Religious leaders meet in Abu Dhabi to discuss challenges faced by Muslim minority communities
More than 550 political, scientific and religious community leaders met at the two-day International Muslim Minorities Congress
An international body that will support the integration and protection of Muslims who are minorities in the countries they live in was officially launched this week.
The group, the World Council of Muslim Communities, was formed following a two-day conference held in Abu Dhabi that was attended by representatives from more than 140 countries.
More than 550 political, scientific and religious community leaders met at the International Muslim Minorities Congress to discuss a number of topics affecting Muslims worldwide including ways to prevent radicalisation among an estimated 500 million Muslims who live in countries as minorities.
The main aim of the conference, which was convened over by the Muslim Council of Elders, was to encourage the integration of Muslims in non-Muslim countries and discuss challenges around issues of Islamophobia and extremism.
Sheikh Nahyan bin Mubarak, Minister of State for Tolerance, gave the keynote speech on Tuesday saying the UAE was a model of tolerance due to its leadership and the existence of “educational and media institutions that are playing their assigned role without prejudice side by side with other state departments to protect the society from the perils of fanaticism and extremism, while promoting human values among all segments of society.
"We, in the UAE, draw benefit from the guiding principle of Islam and from our national heritage in turning all the achievements we are making into a driving force for the achievement of peace and prosperity," he said.
The conference also saw the adoption of the Global Charter of Muslims Communities, which calls on the UN to put in place a binding international agreement to protect minorities' rights and their fundamental freedoms as religious, ethnic and linguistic groups, prevent all forms of racial and religious hatred and discrimination, prevent abuse of other people and religions, and to condemn all kinds of crimes of ethnic or religious cleansing.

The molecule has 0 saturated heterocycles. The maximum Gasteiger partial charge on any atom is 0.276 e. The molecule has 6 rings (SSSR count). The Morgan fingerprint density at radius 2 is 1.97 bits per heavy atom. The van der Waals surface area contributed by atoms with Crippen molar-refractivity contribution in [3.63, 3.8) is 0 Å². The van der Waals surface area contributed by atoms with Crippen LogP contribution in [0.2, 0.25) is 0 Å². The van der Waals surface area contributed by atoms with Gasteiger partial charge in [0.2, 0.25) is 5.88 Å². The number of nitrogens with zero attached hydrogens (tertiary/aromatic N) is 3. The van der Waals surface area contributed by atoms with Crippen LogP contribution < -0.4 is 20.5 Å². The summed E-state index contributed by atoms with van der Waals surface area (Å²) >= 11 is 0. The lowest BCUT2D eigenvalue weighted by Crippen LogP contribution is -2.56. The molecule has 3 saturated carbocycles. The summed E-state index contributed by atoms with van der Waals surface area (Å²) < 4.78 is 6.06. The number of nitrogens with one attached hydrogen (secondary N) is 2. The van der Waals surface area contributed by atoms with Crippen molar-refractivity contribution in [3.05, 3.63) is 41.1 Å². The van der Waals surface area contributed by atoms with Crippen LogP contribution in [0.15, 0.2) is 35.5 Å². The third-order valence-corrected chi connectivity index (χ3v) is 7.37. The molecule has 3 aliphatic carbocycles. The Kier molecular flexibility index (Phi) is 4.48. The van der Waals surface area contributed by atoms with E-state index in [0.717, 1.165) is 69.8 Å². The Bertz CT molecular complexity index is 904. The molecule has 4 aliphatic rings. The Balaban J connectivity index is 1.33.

The charter also encourages countries to provide a special law on the rights of religious minorities and asks Muslims to “do their duty towards their communities and countries to achieve social peace and security and to protect their children from the currents of extremism and separatist movements.”
Muslims community leaders said Muslims should respect the laws of their host country while maintaining their values and encouraging multiculturalism.
The World Council of Muslim Communities will support the charter and co-ordinate the efforts of local institutions that represent minority Muslims to help correct the stereotypical image of Islam and reduce the cultural gap between members of society.
The conference agreed to intensify efforts made by international organisations to promote and strengthen dialogue, tolerance and understanding between religious groups and to prevent abuse -particularly through social media.
A committee will be formed to follow up on the conference’s recommendations.
Updated: May 9, 2018 09:44 PM